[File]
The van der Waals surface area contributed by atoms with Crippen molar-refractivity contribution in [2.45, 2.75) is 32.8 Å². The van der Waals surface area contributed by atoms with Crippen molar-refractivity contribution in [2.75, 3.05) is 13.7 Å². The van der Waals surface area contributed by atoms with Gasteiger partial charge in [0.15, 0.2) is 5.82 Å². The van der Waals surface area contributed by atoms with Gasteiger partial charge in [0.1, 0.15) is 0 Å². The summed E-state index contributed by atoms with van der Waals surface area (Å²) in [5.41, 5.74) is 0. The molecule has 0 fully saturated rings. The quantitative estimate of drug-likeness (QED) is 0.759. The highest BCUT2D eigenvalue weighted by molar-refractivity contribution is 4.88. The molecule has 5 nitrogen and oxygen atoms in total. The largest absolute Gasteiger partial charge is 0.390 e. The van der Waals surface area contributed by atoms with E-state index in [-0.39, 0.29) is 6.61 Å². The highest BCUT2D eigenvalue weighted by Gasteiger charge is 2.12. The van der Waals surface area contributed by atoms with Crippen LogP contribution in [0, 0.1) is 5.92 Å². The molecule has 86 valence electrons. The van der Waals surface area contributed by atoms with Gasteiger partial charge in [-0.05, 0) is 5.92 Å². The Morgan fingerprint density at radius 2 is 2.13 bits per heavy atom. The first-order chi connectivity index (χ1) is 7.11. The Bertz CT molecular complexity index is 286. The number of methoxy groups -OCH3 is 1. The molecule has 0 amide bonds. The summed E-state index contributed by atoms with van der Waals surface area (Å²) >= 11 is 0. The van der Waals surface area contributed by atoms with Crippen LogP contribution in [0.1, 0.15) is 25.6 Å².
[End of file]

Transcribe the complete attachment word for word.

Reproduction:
The van der Waals surface area contributed by atoms with Crippen molar-refractivity contribution in [2.45, 2.75) is 32.8 Å². The van der Waals surface area contributed by atoms with Crippen molar-refractivity contribution in [2.75, 3.05) is 13.7 Å². The van der Waals surface area contributed by atoms with Gasteiger partial charge in [0.15, 0.2) is 5.82 Å². The van der Waals surface area contributed by atoms with Gasteiger partial charge in [0.1, 0.15) is 0 Å². The summed E-state index contributed by atoms with van der Waals surface area (Å²) in [5.41, 5.74) is 0. The molecule has 0 fully saturated rings. The quantitative estimate of drug-likeness (QED) is 0.759. The highest BCUT2D eigenvalue weighted by molar-refractivity contribution is 4.88. The molecule has 5 nitrogen and oxygen atoms in total. The largest absolute Gasteiger partial charge is 0.390 e. The van der Waals surface area contributed by atoms with E-state index in [-0.39, 0.29) is 6.61 Å². The highest BCUT2D eigenvalue weighted by Gasteiger charge is 2.12. The van der Waals surface area contributed by atoms with Crippen LogP contribution in [0, 0.1) is 5.92 Å². The molecule has 86 valence electrons. The van der Waals surface area contributed by atoms with Gasteiger partial charge in [-0.05, 0) is 5.92 Å². The Morgan fingerprint density at radius 2 is 2.13 bits per heavy atom. The first-order chi connectivity index (χ1) is 7.11. The Bertz CT molecular complexity index is 286. The number of methoxy groups -OCH3 is 1. The molecule has 0 amide bonds. The summed E-state index contributed by atoms with van der Waals surface area (Å²) >= 11 is 0. The van der Waals surface area contributed by atoms with Crippen LogP contribution in [0.1, 0.15) is 25.6 Å².